Argentina cuts oil export tax

Jan 07, 2013 12:00 AM

Argentina has unveiled a new system of export taxes on oil shipments that will cut levies as the government seeks to lure investment to revive stagnant production.

The change means energy companies will receive $70 per barrel of exported oil, up from $42 previously. Argentina controls the price of oil exports in order to guarantee domestic supply. Until now the state kept the difference between the international price for Argentine crude - currently between $80 and $90 per barrel - and the reference price of $42. The reform means that the state will only retain the difference between the market prices and $70, meaning increased revenue for oil companies that export crude.

Energy analysts said the measure, which was published in the government's Official Gazette, will have the most benefit for Argentina's Pan American Energy (PAE). PAE, in which Britain's BP holds a 60 percent stake, is the South American country's biggest oil exporter, shipping 2.3 million cubic meters of crude between January and November 2012. Argentina only exports about 10 percent of its crude. France's Total and China's Sinopec will also benefit from the government's export tax overhaul.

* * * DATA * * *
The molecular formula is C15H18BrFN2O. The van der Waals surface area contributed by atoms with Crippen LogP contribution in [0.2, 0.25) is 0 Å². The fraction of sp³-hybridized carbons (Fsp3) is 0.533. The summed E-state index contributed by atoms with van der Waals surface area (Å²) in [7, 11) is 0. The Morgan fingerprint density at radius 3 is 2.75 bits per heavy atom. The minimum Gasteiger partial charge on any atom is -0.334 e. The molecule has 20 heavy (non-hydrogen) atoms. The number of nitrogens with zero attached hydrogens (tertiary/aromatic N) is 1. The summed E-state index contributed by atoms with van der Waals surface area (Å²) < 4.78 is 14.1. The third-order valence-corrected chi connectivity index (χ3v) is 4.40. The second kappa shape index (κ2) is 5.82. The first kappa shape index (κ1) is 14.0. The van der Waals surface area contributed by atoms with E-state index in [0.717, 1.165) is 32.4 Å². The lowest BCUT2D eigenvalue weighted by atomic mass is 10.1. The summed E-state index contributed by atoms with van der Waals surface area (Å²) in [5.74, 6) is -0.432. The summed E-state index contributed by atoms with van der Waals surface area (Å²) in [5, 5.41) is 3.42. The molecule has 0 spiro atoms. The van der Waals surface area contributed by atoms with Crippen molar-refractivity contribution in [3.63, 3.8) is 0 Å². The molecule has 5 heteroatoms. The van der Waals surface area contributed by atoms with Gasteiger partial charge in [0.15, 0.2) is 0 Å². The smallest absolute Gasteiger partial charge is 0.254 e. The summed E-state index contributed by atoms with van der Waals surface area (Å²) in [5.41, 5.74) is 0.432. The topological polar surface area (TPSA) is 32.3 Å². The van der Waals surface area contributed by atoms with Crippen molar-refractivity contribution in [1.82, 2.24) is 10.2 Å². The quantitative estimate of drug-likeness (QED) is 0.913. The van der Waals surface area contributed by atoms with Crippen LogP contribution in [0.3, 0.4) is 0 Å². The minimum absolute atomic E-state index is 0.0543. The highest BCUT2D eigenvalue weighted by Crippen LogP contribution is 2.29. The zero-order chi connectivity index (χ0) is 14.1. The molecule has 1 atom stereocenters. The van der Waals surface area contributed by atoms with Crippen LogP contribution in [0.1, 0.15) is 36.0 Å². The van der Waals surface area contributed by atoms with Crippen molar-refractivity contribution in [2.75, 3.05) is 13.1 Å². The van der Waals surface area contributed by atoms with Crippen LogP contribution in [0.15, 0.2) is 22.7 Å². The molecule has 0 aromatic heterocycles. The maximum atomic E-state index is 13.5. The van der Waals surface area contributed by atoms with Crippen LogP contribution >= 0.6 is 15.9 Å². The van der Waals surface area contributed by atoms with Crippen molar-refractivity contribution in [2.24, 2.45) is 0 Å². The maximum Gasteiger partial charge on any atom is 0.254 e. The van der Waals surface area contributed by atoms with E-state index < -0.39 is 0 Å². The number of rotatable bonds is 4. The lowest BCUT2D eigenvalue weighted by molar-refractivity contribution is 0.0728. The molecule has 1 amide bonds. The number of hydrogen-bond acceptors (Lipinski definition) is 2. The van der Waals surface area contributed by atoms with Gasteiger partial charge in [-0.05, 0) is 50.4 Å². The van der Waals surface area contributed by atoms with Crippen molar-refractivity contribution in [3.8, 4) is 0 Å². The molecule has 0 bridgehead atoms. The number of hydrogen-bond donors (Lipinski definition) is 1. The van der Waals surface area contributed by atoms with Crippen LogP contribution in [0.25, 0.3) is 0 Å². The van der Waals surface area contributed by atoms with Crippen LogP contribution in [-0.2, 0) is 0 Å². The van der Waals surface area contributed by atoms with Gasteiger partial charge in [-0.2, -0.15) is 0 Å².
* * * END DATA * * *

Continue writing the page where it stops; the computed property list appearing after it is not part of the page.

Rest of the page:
Argentina's President Cristina Fernandez nationalized the country's largest energy company, YPF, last year and has made boosting production a top priority in a bid to stem rising imports.

Analysts said the announcement was part of a series of measures aimed at luring investment, especially in the country's vast shale resources. A U.S. Department of Energy report shows Argentina holds more natural gas trapped in shale rock than in all of Europe - a 774-trillion-cubic-feet bounty that could transform the outlook for Western Hemisphere supply.

'In order to get the industry moving, you have to have decent prices,' said independent analyst Victor Bronstein. 'This gives a stimulus to investment and allows the oil industry to recover.' In November, the government said wellhead natural gas prices would rise to $7.50 per million British Thermal Units (BTU) from about $5 per million BTU previously. Argentina's average daily oil output fell 4.3 percent in October from the same month a year earlier, according to the latest report by the private Argentine Institute of Oil and Gas (IAPG). Natural gas production fell 5.3 percent.

Market Research

The International Affairs Institute (IAI) and OCP Policy Center recently launched a new book: The Future of Natural Gas. Markets and Geopolitics.


The book is an in-depth analysis of some of the fastest moving gas markets, attempting to define the trends of a resource that will have a decisive role in shaping the global economy and modelling the geopolitical dynamics in the next decades.

Some of the top scholars in the energy sector have contributed to this volume such as Gonzalo Escribano, Director Energy and Climate Change Programme, Elcano Royal Institute, Madrid, Coby van der Linde, Director Clingendael International Energy Programme, The Hague and Houda Ben Jannet Allal, General Director Observatoire Méditerranéen de l’Energie (OME), Paris.

For only €32.50 you have your own copy of The Future of Natural Gas. Markets and Geopolitics. Click here to order now!


Upcoming Conferences
« June 2018 »
1 2 3
4 5 6 7 8 9 10
11 12 13 14 15 16 17
18 19 20 21 22 23 24
25 26 27 28 29 30

Register to announce Your Event

View All Events